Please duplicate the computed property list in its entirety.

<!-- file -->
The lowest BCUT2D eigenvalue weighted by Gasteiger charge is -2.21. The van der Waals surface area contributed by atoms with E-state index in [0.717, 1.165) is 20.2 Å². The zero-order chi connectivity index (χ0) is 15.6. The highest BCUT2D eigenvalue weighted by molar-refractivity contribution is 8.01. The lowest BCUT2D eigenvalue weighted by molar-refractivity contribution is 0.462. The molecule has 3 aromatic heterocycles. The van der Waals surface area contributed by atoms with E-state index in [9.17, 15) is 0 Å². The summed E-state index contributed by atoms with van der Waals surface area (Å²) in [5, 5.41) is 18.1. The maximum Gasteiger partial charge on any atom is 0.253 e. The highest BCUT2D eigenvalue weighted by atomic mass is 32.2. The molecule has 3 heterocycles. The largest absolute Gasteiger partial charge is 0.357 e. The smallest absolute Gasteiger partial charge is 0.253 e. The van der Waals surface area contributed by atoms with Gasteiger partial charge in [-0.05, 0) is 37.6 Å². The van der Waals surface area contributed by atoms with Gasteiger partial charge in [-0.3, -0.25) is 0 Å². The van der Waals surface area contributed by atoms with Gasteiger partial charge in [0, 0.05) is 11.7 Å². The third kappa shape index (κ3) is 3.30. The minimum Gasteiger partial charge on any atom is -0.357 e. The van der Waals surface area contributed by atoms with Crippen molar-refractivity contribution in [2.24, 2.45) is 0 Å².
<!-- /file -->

The lowest BCUT2D eigenvalue weighted by Gasteiger charge is -2.21. The van der Waals surface area contributed by atoms with E-state index in [0.717, 1.165) is 20.2 Å². The zero-order chi connectivity index (χ0) is 15.6. The highest BCUT2D eigenvalue weighted by molar-refractivity contribution is 8.01. The lowest BCUT2D eigenvalue weighted by molar-refractivity contribution is 0.462. The molecule has 3 aromatic heterocycles. The van der Waals surface area contributed by atoms with E-state index in [9.17, 15) is 0 Å². The summed E-state index contributed by atoms with van der Waals surface area (Å²) in [5, 5.41) is 18.1. The maximum Gasteiger partial charge on any atom is 0.253 e. The highest BCUT2D eigenvalue weighted by atomic mass is 32.2. The molecule has 3 heterocycles. The largest absolute Gasteiger partial charge is 0.357 e. The smallest absolute Gasteiger partial charge is 0.253 e. The van der Waals surface area contributed by atoms with Gasteiger partial charge in [-0.05, 0) is 37.6 Å². The van der Waals surface area contributed by atoms with Gasteiger partial charge in [-0.3, -0.25) is 0 Å². The van der Waals surface area contributed by atoms with Gasteiger partial charge in [0, 0.05) is 11.7 Å². The third kappa shape index (κ3) is 3.30. The minimum Gasteiger partial charge on any atom is -0.357 e. The van der Waals surface area contributed by atoms with Crippen molar-refractivity contribution in [2.24, 2.45) is 0 Å².